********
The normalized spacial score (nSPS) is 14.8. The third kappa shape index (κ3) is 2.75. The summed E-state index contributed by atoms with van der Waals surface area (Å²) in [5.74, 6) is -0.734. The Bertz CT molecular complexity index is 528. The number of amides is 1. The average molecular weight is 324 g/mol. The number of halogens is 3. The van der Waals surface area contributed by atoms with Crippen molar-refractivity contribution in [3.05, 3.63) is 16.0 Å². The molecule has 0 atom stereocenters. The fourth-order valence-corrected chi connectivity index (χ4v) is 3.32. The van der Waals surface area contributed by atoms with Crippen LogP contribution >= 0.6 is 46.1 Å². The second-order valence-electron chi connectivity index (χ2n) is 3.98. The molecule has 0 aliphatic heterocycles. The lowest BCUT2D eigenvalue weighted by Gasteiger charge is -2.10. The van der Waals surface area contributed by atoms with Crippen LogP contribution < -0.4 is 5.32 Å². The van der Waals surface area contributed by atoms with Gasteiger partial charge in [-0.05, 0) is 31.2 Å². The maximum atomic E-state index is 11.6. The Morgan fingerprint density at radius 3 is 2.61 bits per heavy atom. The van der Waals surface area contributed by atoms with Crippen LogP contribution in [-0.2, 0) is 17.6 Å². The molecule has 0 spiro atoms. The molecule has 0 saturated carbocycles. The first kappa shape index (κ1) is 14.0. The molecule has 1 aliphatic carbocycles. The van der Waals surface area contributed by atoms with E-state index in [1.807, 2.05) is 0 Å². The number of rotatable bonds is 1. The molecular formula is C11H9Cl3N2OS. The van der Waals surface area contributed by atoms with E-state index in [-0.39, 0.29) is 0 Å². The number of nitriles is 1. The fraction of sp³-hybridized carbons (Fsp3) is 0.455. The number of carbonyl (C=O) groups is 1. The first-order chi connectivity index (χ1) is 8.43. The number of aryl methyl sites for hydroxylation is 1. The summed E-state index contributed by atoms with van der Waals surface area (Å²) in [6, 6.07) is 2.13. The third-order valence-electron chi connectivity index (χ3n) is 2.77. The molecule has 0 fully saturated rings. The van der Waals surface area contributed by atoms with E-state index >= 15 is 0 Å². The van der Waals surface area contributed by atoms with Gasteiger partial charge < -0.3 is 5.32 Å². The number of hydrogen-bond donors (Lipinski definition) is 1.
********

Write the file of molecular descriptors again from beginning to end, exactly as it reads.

The normalized spacial score (nSPS) is 14.8. The third kappa shape index (κ3) is 2.75. The summed E-state index contributed by atoms with van der Waals surface area (Å²) in [5.74, 6) is -0.734. The Bertz CT molecular complexity index is 528. The number of amides is 1. The average molecular weight is 324 g/mol. The number of halogens is 3. The van der Waals surface area contributed by atoms with Crippen molar-refractivity contribution in [3.05, 3.63) is 16.0 Å². The molecule has 0 atom stereocenters. The fourth-order valence-corrected chi connectivity index (χ4v) is 3.32. The van der Waals surface area contributed by atoms with Crippen LogP contribution >= 0.6 is 46.1 Å². The second-order valence-electron chi connectivity index (χ2n) is 3.98. The molecule has 0 aliphatic heterocycles. The lowest BCUT2D eigenvalue weighted by Gasteiger charge is -2.10. The van der Waals surface area contributed by atoms with Crippen LogP contribution < -0.4 is 5.32 Å². The van der Waals surface area contributed by atoms with Gasteiger partial charge in [-0.05, 0) is 31.2 Å². The maximum atomic E-state index is 11.6. The Morgan fingerprint density at radius 3 is 2.61 bits per heavy atom. The van der Waals surface area contributed by atoms with Crippen LogP contribution in [-0.2, 0) is 17.6 Å². The molecule has 0 spiro atoms. The molecule has 0 saturated carbocycles. The first kappa shape index (κ1) is 14.0. The molecule has 1 aliphatic carbocycles. The van der Waals surface area contributed by atoms with E-state index in [1.807, 2.05) is 0 Å². The number of rotatable bonds is 1. The molecular formula is C11H9Cl3N2OS. The van der Waals surface area contributed by atoms with E-state index in [-0.39, 0.29) is 0 Å². The number of nitriles is 1. The fraction of sp³-hybridized carbons (Fsp3) is 0.455. The number of carbonyl (C=O) groups is 1. The first-order chi connectivity index (χ1) is 8.43. The number of aryl methyl sites for hydroxylation is 1. The summed E-state index contributed by atoms with van der Waals surface area (Å²) in [6, 6.07) is 2.13. The third-order valence-electron chi connectivity index (χ3n) is 2.77. The molecule has 0 fully saturated rings. The van der Waals surface area contributed by atoms with E-state index >= 15 is 0 Å². The van der Waals surface area contributed by atoms with Gasteiger partial charge < -0.3 is 5.32 Å². The number of hydrogen-bond donors (Lipinski definition) is 1.